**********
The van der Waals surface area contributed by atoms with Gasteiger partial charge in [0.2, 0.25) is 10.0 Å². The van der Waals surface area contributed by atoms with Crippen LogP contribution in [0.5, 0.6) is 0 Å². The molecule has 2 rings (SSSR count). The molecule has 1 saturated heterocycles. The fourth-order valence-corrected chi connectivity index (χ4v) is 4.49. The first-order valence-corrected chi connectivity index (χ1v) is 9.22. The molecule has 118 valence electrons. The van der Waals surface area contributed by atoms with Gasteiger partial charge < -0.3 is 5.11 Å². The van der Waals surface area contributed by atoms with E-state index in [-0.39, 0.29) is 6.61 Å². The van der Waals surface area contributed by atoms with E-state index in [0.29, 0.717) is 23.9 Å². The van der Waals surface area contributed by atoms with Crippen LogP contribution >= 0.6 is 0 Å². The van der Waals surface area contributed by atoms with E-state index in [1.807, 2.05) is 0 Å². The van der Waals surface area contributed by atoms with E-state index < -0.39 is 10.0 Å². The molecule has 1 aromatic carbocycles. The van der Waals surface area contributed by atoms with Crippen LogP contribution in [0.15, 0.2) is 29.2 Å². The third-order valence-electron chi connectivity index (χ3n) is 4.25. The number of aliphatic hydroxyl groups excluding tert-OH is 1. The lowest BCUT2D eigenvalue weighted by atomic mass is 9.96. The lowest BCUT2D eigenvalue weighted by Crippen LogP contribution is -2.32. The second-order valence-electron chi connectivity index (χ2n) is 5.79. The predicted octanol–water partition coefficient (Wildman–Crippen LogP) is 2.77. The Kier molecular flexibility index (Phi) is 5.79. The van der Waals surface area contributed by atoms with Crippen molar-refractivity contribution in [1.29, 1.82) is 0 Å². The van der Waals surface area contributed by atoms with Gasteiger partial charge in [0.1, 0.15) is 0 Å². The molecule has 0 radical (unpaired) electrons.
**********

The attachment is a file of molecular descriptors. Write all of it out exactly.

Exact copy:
The van der Waals surface area contributed by atoms with Gasteiger partial charge in [0.2, 0.25) is 10.0 Å². The van der Waals surface area contributed by atoms with Crippen LogP contribution in [0.5, 0.6) is 0 Å². The molecule has 2 rings (SSSR count). The molecule has 1 saturated heterocycles. The fourth-order valence-corrected chi connectivity index (χ4v) is 4.49. The first-order valence-corrected chi connectivity index (χ1v) is 9.22. The molecule has 118 valence electrons. The van der Waals surface area contributed by atoms with Gasteiger partial charge < -0.3 is 5.11 Å². The van der Waals surface area contributed by atoms with E-state index in [-0.39, 0.29) is 6.61 Å². The van der Waals surface area contributed by atoms with E-state index in [0.29, 0.717) is 23.9 Å². The van der Waals surface area contributed by atoms with Crippen LogP contribution >= 0.6 is 0 Å². The van der Waals surface area contributed by atoms with E-state index in [1.807, 2.05) is 0 Å². The van der Waals surface area contributed by atoms with E-state index < -0.39 is 10.0 Å². The molecule has 1 aromatic carbocycles. The van der Waals surface area contributed by atoms with Crippen LogP contribution in [0.15, 0.2) is 29.2 Å². The third-order valence-electron chi connectivity index (χ3n) is 4.25. The number of aliphatic hydroxyl groups excluding tert-OH is 1. The lowest BCUT2D eigenvalue weighted by atomic mass is 9.96. The lowest BCUT2D eigenvalue weighted by Crippen LogP contribution is -2.32. The second-order valence-electron chi connectivity index (χ2n) is 5.79. The predicted octanol–water partition coefficient (Wildman–Crippen LogP) is 2.77. The Kier molecular flexibility index (Phi) is 5.79. The van der Waals surface area contributed by atoms with Crippen molar-refractivity contribution in [1.29, 1.82) is 0 Å². The van der Waals surface area contributed by atoms with Gasteiger partial charge in [0.1, 0.15) is 0 Å². The molecule has 0 radical (unpaired) electrons.